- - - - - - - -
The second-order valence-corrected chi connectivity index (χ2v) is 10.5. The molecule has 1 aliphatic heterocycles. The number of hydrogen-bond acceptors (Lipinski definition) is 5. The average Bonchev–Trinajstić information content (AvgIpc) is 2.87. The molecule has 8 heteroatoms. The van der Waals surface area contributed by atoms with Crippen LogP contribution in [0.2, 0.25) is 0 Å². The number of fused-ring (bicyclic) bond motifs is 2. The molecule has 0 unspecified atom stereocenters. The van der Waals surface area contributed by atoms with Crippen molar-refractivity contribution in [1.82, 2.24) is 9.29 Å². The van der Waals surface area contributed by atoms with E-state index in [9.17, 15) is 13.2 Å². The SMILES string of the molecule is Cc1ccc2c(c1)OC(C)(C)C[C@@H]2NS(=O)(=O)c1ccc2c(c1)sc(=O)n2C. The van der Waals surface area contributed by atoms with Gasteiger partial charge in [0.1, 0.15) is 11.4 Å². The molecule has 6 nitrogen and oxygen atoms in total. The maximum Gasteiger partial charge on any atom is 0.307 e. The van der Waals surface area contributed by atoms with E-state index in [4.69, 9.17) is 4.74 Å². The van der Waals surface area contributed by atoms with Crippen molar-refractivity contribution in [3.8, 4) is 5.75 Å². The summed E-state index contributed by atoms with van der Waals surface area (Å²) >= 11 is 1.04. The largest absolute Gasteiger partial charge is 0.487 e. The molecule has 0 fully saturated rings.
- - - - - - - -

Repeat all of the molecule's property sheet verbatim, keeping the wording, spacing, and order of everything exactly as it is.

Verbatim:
The second-order valence-corrected chi connectivity index (χ2v) is 10.5. The molecule has 1 aliphatic heterocycles. The number of hydrogen-bond acceptors (Lipinski definition) is 5. The average Bonchev–Trinajstić information content (AvgIpc) is 2.87. The molecule has 8 heteroatoms. The van der Waals surface area contributed by atoms with Crippen LogP contribution in [0.2, 0.25) is 0 Å². The number of fused-ring (bicyclic) bond motifs is 2. The molecule has 0 unspecified atom stereocenters. The van der Waals surface area contributed by atoms with Crippen molar-refractivity contribution in [1.82, 2.24) is 9.29 Å². The van der Waals surface area contributed by atoms with E-state index in [9.17, 15) is 13.2 Å². The SMILES string of the molecule is Cc1ccc2c(c1)OC(C)(C)C[C@@H]2NS(=O)(=O)c1ccc2c(c1)sc(=O)n2C. The van der Waals surface area contributed by atoms with Gasteiger partial charge in [0.1, 0.15) is 11.4 Å². The molecule has 6 nitrogen and oxygen atoms in total. The maximum Gasteiger partial charge on any atom is 0.307 e. The van der Waals surface area contributed by atoms with E-state index in [4.69, 9.17) is 4.74 Å². The van der Waals surface area contributed by atoms with Crippen molar-refractivity contribution in [3.8, 4) is 5.75 Å². The summed E-state index contributed by atoms with van der Waals surface area (Å²) >= 11 is 1.04. The largest absolute Gasteiger partial charge is 0.487 e. The molecule has 0 fully saturated rings.